At a Glance

  • Developing positive self-esteem is especially important for kids with learning and thinking differences.
  • Self-esteem is tied to how capable and valuable your child feels.
  • Giving your child ways to recognize strengths helps to boost self-esteem.

Self-esteem is how much kids value themselves and how important they believe they are in their world. Developing positive self-esteem is important for all kids. But it can be harder for kids with learning and thinking differences. That’s because self-esteem is tied to how capable kids feel. Kids with learning and thinking differences often have to work harder to make progress in school. They may struggle socially, too.

You can help your child develop positive self-esteem by praising her efforts and helping her recognize and use her strengths. Here are specific ways to help your child do that.

1. Open up a dialogue and be a role model.

Talk to your child not only about her learning and thinking differences, but also about things you find challenging and have to work to overcome. It’s good for your child to hear you talk about how you value your own strengths, while also acknowledging your weaknesses.

For example, if you have weak working memory, it’s OK to mention it: “I can’t remember the items on the grocery list.” But try to pair that statement with something that emphasizes your problem-solving skills: “Next time I’ll use my phone to take a picture of the list in case I forget to bring that piece of paper to the store.”

2. Provide clear, but not critical, feedback.

It can be hard to talk to kids about the things they need to get better at. But addressing those topics clearly can actually help your child develop self-esteem. The key is to talk about challenges in a way that motivates kids to improve without making them feel bad about themselves.

Positive self-esteem comes from working hard toward a goal. So, rather than criticize, try offering your child a specific goal to work toward. For instance, instead of saying “Why do you always leave your clothes in such a mess?” you can say, “Your clothes are all over the place. You can come back to your game after you put away your laundry.”

3. Help foster a growth mindset.

Help your child reframe negative thoughts and statements. Kids with a growth mindset believe their abilities can improve over time. (As opposed to kids with a fixed mindset, who think their abilities are set and can’t change, no matter how hard they try.

For example, your child might say, “I can’t read that. It’s too hard because I have dyslexia.” You can respond by saying, “Yes, reading is hard for you, and you can’t read that book yet. Let’s formulate a plan to get better at it.”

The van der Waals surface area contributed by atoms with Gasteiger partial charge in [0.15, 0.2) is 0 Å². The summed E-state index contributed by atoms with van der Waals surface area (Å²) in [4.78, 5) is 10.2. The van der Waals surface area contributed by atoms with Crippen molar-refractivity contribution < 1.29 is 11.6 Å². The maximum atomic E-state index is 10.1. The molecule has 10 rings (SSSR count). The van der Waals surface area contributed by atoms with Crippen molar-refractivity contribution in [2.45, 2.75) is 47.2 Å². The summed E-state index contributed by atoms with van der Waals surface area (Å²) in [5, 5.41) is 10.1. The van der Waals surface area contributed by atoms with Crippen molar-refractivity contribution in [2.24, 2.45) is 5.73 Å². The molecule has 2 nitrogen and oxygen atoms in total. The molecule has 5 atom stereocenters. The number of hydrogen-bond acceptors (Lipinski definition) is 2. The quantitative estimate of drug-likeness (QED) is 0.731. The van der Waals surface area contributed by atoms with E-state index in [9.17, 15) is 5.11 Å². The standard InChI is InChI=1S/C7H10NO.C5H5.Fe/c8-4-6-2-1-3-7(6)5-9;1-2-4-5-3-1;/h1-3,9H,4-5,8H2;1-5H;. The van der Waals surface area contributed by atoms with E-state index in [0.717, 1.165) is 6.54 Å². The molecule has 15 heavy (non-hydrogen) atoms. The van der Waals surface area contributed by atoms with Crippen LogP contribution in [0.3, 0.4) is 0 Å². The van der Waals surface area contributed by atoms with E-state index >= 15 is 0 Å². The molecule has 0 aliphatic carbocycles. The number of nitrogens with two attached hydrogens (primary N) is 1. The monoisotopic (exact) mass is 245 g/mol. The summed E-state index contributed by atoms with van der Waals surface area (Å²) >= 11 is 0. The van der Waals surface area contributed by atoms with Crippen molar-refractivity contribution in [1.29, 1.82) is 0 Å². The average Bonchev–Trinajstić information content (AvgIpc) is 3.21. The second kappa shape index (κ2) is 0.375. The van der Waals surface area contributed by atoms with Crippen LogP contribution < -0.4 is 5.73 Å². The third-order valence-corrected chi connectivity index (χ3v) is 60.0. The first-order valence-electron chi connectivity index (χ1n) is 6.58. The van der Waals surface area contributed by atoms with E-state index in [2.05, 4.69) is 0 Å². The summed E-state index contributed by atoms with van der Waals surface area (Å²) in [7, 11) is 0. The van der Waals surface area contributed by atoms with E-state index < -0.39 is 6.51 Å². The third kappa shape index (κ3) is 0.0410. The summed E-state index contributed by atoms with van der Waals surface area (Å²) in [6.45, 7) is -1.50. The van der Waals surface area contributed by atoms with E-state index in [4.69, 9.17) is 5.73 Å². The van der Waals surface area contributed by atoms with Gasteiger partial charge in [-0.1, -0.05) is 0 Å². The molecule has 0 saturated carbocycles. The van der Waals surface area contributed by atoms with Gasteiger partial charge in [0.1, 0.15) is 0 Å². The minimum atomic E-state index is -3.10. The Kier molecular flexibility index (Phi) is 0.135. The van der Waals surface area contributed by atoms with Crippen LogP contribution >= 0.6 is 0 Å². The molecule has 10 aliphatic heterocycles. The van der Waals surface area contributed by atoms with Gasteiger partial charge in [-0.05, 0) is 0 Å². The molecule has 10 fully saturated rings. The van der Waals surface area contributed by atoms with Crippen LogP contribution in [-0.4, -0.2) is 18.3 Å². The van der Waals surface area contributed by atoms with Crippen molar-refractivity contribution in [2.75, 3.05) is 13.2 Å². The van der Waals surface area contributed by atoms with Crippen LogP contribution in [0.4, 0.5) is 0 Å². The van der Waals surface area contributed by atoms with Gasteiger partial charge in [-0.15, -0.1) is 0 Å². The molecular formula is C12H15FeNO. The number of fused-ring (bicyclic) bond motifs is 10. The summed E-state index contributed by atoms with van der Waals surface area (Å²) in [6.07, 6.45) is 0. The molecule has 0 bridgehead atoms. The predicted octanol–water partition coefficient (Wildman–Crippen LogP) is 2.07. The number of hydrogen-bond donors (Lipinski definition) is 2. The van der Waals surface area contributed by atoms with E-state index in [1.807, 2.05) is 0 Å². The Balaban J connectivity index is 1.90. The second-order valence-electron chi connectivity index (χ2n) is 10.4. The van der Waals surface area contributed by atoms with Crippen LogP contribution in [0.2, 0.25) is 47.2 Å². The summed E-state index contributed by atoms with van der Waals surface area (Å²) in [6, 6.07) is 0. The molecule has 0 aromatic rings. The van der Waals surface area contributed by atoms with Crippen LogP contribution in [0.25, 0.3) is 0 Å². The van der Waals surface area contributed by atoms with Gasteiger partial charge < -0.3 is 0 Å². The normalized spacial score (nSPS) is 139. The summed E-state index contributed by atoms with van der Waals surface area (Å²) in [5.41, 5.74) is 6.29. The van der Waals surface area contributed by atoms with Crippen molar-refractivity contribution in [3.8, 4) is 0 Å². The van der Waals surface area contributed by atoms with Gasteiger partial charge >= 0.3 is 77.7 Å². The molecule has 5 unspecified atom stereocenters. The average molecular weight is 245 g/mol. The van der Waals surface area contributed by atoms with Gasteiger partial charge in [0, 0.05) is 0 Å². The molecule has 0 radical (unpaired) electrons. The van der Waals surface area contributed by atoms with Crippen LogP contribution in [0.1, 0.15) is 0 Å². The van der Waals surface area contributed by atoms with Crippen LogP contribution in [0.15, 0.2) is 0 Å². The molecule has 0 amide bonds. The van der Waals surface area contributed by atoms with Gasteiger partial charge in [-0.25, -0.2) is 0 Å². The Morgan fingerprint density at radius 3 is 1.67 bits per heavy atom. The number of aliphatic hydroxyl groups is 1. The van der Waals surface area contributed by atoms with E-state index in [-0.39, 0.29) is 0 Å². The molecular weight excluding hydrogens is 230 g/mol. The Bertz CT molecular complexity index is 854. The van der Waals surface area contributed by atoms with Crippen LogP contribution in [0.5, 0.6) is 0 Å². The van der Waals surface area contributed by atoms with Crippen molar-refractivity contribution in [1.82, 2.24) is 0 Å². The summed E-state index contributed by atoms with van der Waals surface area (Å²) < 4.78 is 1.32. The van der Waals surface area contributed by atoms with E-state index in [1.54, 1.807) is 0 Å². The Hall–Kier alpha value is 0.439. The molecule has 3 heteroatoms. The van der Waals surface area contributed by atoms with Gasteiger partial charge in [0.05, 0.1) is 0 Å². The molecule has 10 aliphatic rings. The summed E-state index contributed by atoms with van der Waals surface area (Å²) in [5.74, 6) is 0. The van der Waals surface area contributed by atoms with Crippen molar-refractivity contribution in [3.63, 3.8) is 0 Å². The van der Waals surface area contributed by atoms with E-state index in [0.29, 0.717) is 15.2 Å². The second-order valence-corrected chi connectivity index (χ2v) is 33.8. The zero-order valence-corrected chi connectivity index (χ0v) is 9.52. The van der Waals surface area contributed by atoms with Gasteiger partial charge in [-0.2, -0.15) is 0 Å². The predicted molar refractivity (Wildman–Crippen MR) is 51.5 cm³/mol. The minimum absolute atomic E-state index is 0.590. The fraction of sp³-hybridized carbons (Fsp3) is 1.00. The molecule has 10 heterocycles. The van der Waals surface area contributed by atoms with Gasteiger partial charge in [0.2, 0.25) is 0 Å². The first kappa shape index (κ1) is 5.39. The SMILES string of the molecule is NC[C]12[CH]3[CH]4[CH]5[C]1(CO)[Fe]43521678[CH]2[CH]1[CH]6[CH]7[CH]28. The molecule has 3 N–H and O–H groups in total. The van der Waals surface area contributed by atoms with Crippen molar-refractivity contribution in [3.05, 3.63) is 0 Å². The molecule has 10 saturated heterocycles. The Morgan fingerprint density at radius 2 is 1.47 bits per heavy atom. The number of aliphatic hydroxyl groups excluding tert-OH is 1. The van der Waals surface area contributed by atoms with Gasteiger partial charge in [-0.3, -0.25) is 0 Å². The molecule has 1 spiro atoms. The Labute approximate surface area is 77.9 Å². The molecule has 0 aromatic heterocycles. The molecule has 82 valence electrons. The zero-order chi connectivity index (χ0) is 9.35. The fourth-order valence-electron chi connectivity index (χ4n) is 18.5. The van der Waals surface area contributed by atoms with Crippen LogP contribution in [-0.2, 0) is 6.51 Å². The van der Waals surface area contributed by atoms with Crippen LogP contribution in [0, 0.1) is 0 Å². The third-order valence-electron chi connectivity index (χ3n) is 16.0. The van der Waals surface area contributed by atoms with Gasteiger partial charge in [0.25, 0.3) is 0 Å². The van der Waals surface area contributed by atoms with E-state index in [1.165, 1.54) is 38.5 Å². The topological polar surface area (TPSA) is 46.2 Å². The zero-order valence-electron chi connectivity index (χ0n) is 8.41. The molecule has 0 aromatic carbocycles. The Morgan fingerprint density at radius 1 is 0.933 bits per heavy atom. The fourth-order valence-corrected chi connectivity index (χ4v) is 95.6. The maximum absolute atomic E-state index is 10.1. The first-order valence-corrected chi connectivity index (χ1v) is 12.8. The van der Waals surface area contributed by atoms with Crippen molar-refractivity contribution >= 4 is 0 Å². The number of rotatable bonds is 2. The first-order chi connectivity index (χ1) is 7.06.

4. Teach that mistakes are learning experiences.

Part of having a growth mindset is acknowledging that mistakes are learning opportunities. When your child knows that it’s OK to fail and there are solutions to mistakes, it can help build self-esteem. Help your child find the “next time you can” in her mistakes. For example, you could say, “Yep, you spilled the juice. Next time you’re pouring the juice, you can hold your glass over the sink.”

5. Praise your child’s approach and efforts—not just the end result.

It’s important to praise your child. But how you praise your child matters, too. Rather than just focusing on the end result, praise how your child went about it. By acknowledging the approach kids take to tackling challenges, you help them learn that they’re capable of overcoming obstacles. Specific, honest praise is key to building positive self-esteem.

For example, find ways to praise your child for working hard on the projects she does for school and for fun. You could say, “Your hard work practicing the piano really shows when you play that song. I know it was tough at first, but it was good to ask the piano teacher for advice.” (Explore more tips on how to give praise that builds self-esteem.)

6. Encourage extracurricular interests or mentors.

Finding anextracurricular activitythey enjoy and are good at can help kids discover their strengths and keep academic struggles in perspective. If your child has a nice voice and likes to sing, find a choir to join. Or if she’s interested in sports, talk about signing up for a local soccer or softball league.

Watch as kids with learning and thinking differences talk about the value of mentorship

If there’s no activity that immediately appeals to your child, consider seeking out a mentor for your child. Connecting with someone who’s a little further along in the journey can inspire and build confidence in your child.

7. Point out successful role models with learning and thinking differences.

Knowing there are successful people, including athletes, celebrities and entrepreneurs with learning and thinking differences who faced similar struggles can also be a source of inspiration. For example, actor Daniel Radcliffe has said that doing stunt work for the Harry Potter movies helped him overcome some of his struggles with dyspraxia.

Helping your child develop positive self-esteem is possible. For more ideas, read about ways to be a supportive, realistic parent while avoiding being overprotective of your child. Teach your child the power of resilience and of staying motivated. Over time, your child can learn to improve how she views and values herself.

Key Takeaways

  • Fostering a growth mindset helps children find new ways to look at their abilities.
  • Learning from mistakes and talking openly can help boost confidence and self-esteem.
  • Being supportive but realistic is key to helping children develop positive self-esteem.
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